For those that like to plan well ahead, please note your calendars that next season's Southern Nassau CBC will be held on Saturday January 2nd 2021.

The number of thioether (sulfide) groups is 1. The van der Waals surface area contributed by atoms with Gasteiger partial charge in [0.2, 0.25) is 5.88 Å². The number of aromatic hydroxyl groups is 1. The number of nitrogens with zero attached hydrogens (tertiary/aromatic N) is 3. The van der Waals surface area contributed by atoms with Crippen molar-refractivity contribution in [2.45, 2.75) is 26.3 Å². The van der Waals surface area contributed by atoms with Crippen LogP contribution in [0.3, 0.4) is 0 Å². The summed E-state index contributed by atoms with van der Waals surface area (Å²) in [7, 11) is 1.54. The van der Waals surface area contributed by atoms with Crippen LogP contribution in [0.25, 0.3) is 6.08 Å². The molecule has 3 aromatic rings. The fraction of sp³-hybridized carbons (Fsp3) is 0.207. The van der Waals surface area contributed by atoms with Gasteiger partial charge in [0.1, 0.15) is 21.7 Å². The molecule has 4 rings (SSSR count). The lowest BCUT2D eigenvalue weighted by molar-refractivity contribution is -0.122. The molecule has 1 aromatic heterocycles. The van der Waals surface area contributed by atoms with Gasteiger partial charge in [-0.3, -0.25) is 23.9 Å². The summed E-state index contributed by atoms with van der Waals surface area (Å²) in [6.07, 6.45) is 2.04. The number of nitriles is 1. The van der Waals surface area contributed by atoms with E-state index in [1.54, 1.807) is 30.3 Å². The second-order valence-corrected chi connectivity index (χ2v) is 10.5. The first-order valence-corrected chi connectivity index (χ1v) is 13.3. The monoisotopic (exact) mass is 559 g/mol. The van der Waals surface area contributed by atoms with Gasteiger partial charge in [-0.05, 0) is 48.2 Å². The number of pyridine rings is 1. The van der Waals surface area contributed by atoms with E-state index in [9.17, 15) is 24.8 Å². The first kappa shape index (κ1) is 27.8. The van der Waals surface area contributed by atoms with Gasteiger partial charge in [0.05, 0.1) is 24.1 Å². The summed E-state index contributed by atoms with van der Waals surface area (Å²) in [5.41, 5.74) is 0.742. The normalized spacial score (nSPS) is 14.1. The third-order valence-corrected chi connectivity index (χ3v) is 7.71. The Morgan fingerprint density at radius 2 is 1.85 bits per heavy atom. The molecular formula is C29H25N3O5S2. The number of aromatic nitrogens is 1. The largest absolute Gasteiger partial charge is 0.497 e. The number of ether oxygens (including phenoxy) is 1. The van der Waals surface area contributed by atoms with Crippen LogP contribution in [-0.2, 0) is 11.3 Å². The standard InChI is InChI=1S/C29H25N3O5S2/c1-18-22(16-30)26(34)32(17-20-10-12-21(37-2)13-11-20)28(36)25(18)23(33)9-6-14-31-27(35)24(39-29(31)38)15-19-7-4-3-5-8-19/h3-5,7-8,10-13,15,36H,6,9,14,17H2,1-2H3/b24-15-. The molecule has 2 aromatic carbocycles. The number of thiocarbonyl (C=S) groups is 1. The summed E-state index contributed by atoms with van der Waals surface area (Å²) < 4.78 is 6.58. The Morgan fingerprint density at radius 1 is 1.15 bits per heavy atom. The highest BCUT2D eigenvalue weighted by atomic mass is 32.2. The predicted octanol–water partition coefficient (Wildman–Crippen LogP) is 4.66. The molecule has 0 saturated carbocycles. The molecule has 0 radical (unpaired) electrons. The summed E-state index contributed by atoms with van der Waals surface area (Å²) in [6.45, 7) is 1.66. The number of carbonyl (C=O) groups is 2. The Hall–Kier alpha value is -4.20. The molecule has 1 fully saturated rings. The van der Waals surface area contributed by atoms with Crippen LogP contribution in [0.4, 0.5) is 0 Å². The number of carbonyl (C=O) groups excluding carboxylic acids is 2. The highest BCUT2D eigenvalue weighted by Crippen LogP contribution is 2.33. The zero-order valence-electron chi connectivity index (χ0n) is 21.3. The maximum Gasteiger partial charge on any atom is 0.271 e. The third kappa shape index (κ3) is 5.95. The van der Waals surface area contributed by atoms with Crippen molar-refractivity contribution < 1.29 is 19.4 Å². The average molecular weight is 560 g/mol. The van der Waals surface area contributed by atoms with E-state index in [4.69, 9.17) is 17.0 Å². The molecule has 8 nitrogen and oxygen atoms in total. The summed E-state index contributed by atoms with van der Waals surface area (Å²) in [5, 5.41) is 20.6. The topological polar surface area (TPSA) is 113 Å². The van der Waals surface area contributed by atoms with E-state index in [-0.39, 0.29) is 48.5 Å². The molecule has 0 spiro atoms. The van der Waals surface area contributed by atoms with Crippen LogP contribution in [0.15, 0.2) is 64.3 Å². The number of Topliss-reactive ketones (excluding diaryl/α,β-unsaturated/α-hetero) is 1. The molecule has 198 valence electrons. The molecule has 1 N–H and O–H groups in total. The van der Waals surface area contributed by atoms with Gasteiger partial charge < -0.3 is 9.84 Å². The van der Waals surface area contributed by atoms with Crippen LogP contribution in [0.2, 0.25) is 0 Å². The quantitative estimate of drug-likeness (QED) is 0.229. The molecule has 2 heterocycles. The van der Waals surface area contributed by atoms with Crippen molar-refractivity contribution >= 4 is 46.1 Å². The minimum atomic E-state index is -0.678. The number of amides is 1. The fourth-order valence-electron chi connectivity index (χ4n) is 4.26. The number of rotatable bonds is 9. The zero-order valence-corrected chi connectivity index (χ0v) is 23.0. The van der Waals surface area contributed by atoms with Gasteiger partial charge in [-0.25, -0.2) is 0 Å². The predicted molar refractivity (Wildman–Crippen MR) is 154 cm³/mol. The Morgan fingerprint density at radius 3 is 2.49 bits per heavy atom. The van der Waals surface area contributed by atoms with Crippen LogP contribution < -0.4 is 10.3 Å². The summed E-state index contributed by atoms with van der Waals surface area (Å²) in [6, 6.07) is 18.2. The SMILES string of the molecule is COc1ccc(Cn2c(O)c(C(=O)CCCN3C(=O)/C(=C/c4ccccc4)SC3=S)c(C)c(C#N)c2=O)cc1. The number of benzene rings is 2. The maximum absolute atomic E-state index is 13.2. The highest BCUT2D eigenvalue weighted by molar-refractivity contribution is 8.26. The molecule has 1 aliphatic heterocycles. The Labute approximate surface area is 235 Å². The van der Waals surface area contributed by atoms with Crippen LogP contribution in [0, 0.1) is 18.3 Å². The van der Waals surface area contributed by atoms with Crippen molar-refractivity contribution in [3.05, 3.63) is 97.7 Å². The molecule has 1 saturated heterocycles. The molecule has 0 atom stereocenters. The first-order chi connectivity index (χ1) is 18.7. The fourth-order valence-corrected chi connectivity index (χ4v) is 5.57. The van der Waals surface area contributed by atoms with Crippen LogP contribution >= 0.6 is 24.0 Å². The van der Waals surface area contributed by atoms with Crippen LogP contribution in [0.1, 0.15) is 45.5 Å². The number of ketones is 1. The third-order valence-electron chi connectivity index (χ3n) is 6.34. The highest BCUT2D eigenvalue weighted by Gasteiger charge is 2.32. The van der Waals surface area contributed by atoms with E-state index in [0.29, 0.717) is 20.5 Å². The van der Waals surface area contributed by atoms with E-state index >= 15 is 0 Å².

> ---------- Original Message ---------- > From: Shaibal Mitra <shaibal.mi...@csi.cuny.edu> > To: "NYSBIRDS (NYSBIRDS-L@cornell.edu)" <NYSBIRDS-L@cornell.edu> > Date: January 2, 2020 at 2:53 PM > Subject: [nysbirds-l] Southern Nassau County CBC--Preliminary Results > > Saturday 28 December 2019 was a fine day for the 80th iteration of the > Southern Nassau County CBC, with mild temperatures, light winds, and no > precipitation. The total of 135 species recorded on count day was above our > recent average of about 130. This count has an impressive resume of genuine > rarities discovered on count-day, and our participants added to this legacy > twice again this year: a Painted Bunting found near the Gatsby restaurant at > Jones Beach by Pete Morris and Taylor Sturm, and a Townsend's Warbler found > at the Florence Avenue Beach, along the bay shore in Massapequa, by John > Gluth. By my calculations, the overall count probably missed three or four > species that would otherwise have been found, as a result of effort > re-directed to admiring these little green birds. > > As usual, there were many other notable species as well: > > Blue-winged Teal at Bellmore Mill Pond > Red-necked Grebe from Jones Beach > Clapper Rail from the boat > Common Gallinule at Bellmore Mill Pond > 12 Red Knots at Point Lookout > 36 Purple Sandpipers at and westward from Point Lookout > 99 Razorbills along the oceanfront > Black-headed Gull at Jones Beach West End > American Bittern at Tobay > 2 Barn Owls somewhere near water of some kind > Short-eared Owl also, curiously, somewhere near water of some kind > Northern Saw-whet Owl somewhere > 6 Eastern Phoebes at various places in Jones Beach, Hempstead Lake, and > Mitchell > House Wren in Massapequa > 3 Marsh Wrens from Jones Beach and the boat > a count-week Grasshopper Sparrow at Point Lookout > 3 Eastern Meadowlarks in the Five Towns > Nashville Warbler in Baldwin > 3 Orange-crowned Warblers from Jones Beach, Tobay, and the Five Towns > Common Yellowthroat in the Five Towns > Palm Warbler at Jones Beach > > As often is the case on good-weather days, high counts were recorded for many > species: > 23 Cooper's Hawk > 40 Red-tailed Hawk > 213 Blue Jay > 130 Carolina Wren > 24 Gray Catbird > 190 Northern Mockingbird > 17 Hermit Thrush > 660 Song Sparrow > 66 Swamp Sparrow > 288 Boat-tailed Grackle (this impressive number being the remainder after > careful excision of potential duplicate flocks) > 16 Common Ravens (again, after adjustment for possible duplications; > meanwhile, Bald Eagle has aged out of being notable!) > 7 Chipping Sparrows > > Only two species were recorded in unusually low numbers: > 25 Snow Bunting > 2573 Herring Gull > > And only three more or less regular species were missed: > Purple Finch > Lapland Longspur > Rusty Blackbird > > --though Snowy Owl should be cued here, too, given their documented presence > (and torment) within the circle, both before and right after the CBC. > > There are many lessons to be learned from these data, but I'd like to take > this opportunity to point attention to just two questions. First, it is not > by chance that all three of our rarest species (Grasshopper Sparrow, Painted > Bunting, and Townsend's Warbler) have shown distinct waves of occurrence in > the Northeast this season. Those who dismiss vagrancy as a passive > consequence of weather systems ought to ponder why so many other species, > present in the same source regions and experiencing the same weather > patterns, have NOT been lining up along our shores lately, as these species > have. > > But perhaps even more mysterious is the great Chipping Sparrow flood of 2019. > Although our tally of 7 was admittedly smaller than the rounding errors > suffered by Hugh McGuinness et al. in Accabonnac, it is still a very large > number for urban western Long Island. And all of the counts I know of or > participated in this season, from southern New England to Long Island, > encountered this species in much higher than usual numbers--close to triple > digits in some cases. There are a lot of parallels between Chipping Sparrow > and White-crowned Sparrow: both are good CBC species at our latitude, but > unlike other half-hardies, both show a preference for inland and rural > settings vs. coastal/urban migrant traps. And this December's Chipping > Sparrow phenomenon reminds me a lot of last year's large numbers of > White-crowned Sparrows on all the CBCs. How does this happen? > > Many thanks to our 90+ participants and to Otto's Freeport for hosting our > compilation. > > Happy New Year and the best of birding in 2020! > Shai Mitra & Patricia Lindsay > Bay Shore > -- > > NYSbirds-L List Info: > http://www.NortheastBirding.com/NYSbirdsWELCOME.htm > http://www.NortheastBirding.com/NYSbirdsRULES.htm > http://www.NortheastBirding.com/NYSbirdsSubscribeConfigurationLeave.htm > > ARCHIVES: > 1) http://email@example.com/maillist.html > 2) http://www.surfbirds.com/birdingmail/Group/NYSBirds-L > 3) http://birding.aba.org/maillist/NY01 > > Please submit your observations to eBird: > http://ebird.org/content/ebird/ > > -- > -- NYSbirds-L List Info: http://www.NortheastBirding.com/NYSbirdsWELCOME.htm http://www.NortheastBirding.com/NYSbirdsRULES.htm http://www.NortheastBirding.com/NYSbirdsSubscribeConfigurationLeave.htm ARCHIVES: 1) http://firstname.lastname@example.org/maillist.html 2) http://www.surfbirds.com/birdingmail/Group/NYSBirds-L 3) http://birding.aba.org/maillist/NY01 Please submit your observations to eBird: http://ebird.org/content/ebird/ --